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Smaragdrot (2015)


December 27, 2015

Tuning / Blend 4.3
Energy / Intensity 3.7
Innovation / Creativity 4.0
Soloists 4.0
Sound / Production 4.0
Repeat Listenability 4.0
1 Auf Uns 5.0
2 Du Du Du 4.3
3 Landeshymne 4.0
4 Beautiful 3.0
5 I See Fire 4.0
6 Keep Breathing 4.0
7 That Man 4.3

Recorded 2015
Total time: 26:54, 7 songs

Tuning / Blend 4
Energy / Intensity 5
Innovation / Creativity 4
Soloists 5
Sound / Production 4
Repeat Listenability 4
1 Auf Uns 5
2 Du Du Du 5
3 Landeshymne 4
4 Beautiful 4
5 I See Fire 5
6 Keep Breathing 5
7 That Man 4

Welcome to the wonderful world of German pop music. Austria's zwo3wir made the brilliant choice to start its new album with two songs in the group's native tongue, dropping listeners in the deep end of what may be a new cultural experience. Decoded for the American listener, this new disc is a charming tour through another culture's a cappella enthusiasms.

Like good grammar, this album becomes more elegant when you consider its structure. The group's name — "zvo-dry-veer" in 'murrican sounds — means 2 (women) + 3 (men) = us, the quintet in question. "Smaragd" means emerald, hence the faint gemstones outlined on the carpet-red cover. "Rot" means red, which must be why it's written in spring-green text. Even the song order has a structure: from To Us to You, You, You, through an anthem, we emerge to the sight of beautiful fire. The symmetry of the two German covers goes beyond the pronouns: one is an uplifting mass-audience pop hit while (as far as I can tell) the other comes from a German a cappella comedy group called Die Echten, who have a pretty awesome web site.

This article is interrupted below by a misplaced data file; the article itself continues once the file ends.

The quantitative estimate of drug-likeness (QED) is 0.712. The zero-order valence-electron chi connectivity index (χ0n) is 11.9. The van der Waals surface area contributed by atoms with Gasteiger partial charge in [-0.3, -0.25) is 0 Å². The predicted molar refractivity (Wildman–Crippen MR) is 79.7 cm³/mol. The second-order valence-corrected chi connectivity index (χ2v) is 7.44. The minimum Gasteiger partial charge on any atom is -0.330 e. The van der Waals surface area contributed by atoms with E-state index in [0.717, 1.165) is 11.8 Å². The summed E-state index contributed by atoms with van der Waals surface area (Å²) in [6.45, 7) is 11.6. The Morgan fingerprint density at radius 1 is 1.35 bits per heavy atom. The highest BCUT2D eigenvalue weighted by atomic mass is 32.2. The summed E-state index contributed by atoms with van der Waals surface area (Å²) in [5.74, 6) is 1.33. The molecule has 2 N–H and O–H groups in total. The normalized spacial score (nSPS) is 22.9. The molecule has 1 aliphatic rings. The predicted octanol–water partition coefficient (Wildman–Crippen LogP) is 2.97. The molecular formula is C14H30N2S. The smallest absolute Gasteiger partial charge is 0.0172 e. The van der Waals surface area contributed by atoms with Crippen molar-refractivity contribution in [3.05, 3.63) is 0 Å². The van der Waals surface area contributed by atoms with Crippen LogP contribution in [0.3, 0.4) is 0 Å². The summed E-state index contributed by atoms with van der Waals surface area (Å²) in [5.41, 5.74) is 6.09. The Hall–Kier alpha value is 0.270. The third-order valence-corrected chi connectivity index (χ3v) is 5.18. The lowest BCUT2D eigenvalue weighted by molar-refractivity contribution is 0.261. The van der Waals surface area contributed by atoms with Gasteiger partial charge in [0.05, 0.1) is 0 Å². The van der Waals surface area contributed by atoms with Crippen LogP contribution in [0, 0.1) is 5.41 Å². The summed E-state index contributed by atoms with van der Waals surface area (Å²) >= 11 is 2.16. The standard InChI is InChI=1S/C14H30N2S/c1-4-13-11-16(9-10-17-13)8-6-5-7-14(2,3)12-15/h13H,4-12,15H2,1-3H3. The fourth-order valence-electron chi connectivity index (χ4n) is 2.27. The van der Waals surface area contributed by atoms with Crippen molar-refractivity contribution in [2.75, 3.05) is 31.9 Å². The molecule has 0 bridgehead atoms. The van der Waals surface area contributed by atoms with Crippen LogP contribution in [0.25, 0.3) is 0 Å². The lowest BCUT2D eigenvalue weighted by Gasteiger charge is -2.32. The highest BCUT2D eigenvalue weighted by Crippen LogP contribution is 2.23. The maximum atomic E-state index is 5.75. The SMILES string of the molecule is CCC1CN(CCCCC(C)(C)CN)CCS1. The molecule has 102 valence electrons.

Musically, the tenor solos — presumably sung by named tenor Paul Schoerghuber and baritone Michael Burghofer — make Smaragdrot for me. On Auf UnsDu Du Du and I See Fire, the singing makes the songs come alive and sound strong enough to play along with anything. Keep Breathing is a strong second. The group has a good feel for the mood of the song, if coming a hair shy of the performance I wanted. The sung English came across to me like a jarring mix of British and American accents (pick one! either one! or at least put the "g" back on "breathing"), and also both of the female soloists have a folkier sound than the poppier guys. As a folksinger myself, I think it's a great sound, but as a listener here it requires a bit of gear shifting.

The other three songs are best viewed as novelty numbers. Landeshymne starts straight up classical — my favorite part — swings through jazz and ends up in the disco. Christina Aguilera's Beautiful is reinvented as a bass solo, and That Man ends the album on a cabaret. All professionally sung, none with performances strong enough to transcend their underlying gimmicks. 

That leaves four songs I quite like and three that are fine, plus an overall package that got better with time. Is zwo3wir for you? Might be worth finding out.

Tuning / Blend 5